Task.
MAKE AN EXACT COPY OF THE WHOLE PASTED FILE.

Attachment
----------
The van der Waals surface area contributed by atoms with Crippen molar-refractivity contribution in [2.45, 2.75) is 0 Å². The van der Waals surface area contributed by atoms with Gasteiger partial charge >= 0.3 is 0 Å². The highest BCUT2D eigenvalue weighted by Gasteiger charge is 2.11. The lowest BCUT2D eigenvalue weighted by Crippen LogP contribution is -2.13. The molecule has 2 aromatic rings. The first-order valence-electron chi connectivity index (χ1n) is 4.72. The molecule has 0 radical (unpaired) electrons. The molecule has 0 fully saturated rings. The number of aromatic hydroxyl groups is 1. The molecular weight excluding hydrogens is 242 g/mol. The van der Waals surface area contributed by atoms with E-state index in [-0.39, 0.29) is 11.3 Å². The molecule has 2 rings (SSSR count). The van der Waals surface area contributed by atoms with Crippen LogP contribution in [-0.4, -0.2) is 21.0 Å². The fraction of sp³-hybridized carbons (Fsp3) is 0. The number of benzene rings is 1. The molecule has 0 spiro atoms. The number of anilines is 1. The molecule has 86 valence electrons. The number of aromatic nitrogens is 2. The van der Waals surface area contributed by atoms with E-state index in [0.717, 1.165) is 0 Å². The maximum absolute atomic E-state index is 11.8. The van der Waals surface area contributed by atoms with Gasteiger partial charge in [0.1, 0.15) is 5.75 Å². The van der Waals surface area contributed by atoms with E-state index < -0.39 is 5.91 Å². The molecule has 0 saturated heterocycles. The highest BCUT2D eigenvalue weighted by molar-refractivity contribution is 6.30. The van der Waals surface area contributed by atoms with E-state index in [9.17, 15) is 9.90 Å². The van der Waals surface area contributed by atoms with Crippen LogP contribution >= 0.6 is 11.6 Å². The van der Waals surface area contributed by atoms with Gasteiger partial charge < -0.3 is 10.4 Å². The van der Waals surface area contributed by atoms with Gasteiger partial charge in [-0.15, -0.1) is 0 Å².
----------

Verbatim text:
The van der Waals surface area contributed by atoms with Crippen molar-refractivity contribution in [2.45, 2.75) is 0 Å². The van der Waals surface area contributed by atoms with Gasteiger partial charge >= 0.3 is 0 Å². The highest BCUT2D eigenvalue weighted by Gasteiger charge is 2.11. The lowest BCUT2D eigenvalue weighted by Crippen LogP contribution is -2.13. The molecule has 2 aromatic rings. The first-order valence-electron chi connectivity index (χ1n) is 4.72. The molecule has 0 radical (unpaired) electrons. The molecule has 0 fully saturated rings. The number of aromatic hydroxyl groups is 1. The molecular weight excluding hydrogens is 242 g/mol. The van der Waals surface area contributed by atoms with E-state index in [-0.39, 0.29) is 11.3 Å². The molecule has 2 rings (SSSR count). The van der Waals surface area contributed by atoms with Crippen LogP contribution in [-0.4, -0.2) is 21.0 Å². The fraction of sp³-hybridized carbons (Fsp3) is 0. The number of benzene rings is 1. The molecule has 0 spiro atoms. The number of anilines is 1. The molecule has 86 valence electrons. The number of aromatic nitrogens is 2. The van der Waals surface area contributed by atoms with E-state index in [0.717, 1.165) is 0 Å². The maximum absolute atomic E-state index is 11.8. The van der Waals surface area contributed by atoms with Gasteiger partial charge in [0.1, 0.15) is 5.75 Å². The van der Waals surface area contributed by atoms with E-state index < -0.39 is 5.91 Å². The molecule has 0 saturated heterocycles. The highest BCUT2D eigenvalue weighted by molar-refractivity contribution is 6.30. The van der Waals surface area contributed by atoms with E-state index in [9.17, 15) is 9.90 Å². The van der Waals surface area contributed by atoms with Crippen LogP contribution >= 0.6 is 11.6 Å². The van der Waals surface area contributed by atoms with Gasteiger partial charge < -0.3 is 10.4 Å². The van der Waals surface area contributed by atoms with Gasteiger partial charge in [-0.15, -0.1) is 0 Å².